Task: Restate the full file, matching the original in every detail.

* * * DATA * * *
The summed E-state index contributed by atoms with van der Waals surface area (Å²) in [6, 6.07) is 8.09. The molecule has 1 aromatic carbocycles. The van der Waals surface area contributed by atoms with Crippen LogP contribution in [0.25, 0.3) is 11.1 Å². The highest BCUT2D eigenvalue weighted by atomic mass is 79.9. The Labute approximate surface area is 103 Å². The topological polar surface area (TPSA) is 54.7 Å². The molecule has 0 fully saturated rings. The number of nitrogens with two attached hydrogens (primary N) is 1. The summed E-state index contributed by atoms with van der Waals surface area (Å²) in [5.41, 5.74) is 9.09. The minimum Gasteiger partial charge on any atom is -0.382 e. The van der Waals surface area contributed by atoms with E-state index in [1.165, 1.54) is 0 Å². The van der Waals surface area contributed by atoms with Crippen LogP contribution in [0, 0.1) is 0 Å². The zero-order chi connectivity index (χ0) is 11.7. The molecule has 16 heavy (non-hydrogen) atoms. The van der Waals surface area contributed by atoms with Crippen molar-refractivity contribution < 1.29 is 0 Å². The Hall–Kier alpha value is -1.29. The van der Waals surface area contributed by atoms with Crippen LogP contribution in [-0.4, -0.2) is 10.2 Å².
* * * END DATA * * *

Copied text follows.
The summed E-state index contributed by atoms with van der Waals surface area (Å²) in [6, 6.07) is 8.09. The molecule has 1 aromatic carbocycles. The van der Waals surface area contributed by atoms with Crippen LogP contribution in [0.25, 0.3) is 11.1 Å². The highest BCUT2D eigenvalue weighted by atomic mass is 79.9. The Labute approximate surface area is 103 Å². The topological polar surface area (TPSA) is 54.7 Å². The molecule has 0 fully saturated rings. The number of nitrogens with two attached hydrogens (primary N) is 1. The summed E-state index contributed by atoms with van der Waals surface area (Å²) in [5.41, 5.74) is 9.09. The minimum Gasteiger partial charge on any atom is -0.382 e. The van der Waals surface area contributed by atoms with E-state index in [1.165, 1.54) is 0 Å². The van der Waals surface area contributed by atoms with Crippen LogP contribution in [0, 0.1) is 0 Å². The zero-order chi connectivity index (χ0) is 11.7. The molecule has 16 heavy (non-hydrogen) atoms. The van der Waals surface area contributed by atoms with Crippen molar-refractivity contribution < 1.29 is 0 Å². The Hall–Kier alpha value is -1.29. The van der Waals surface area contributed by atoms with Crippen LogP contribution in [-0.4, -0.2) is 10.2 Å².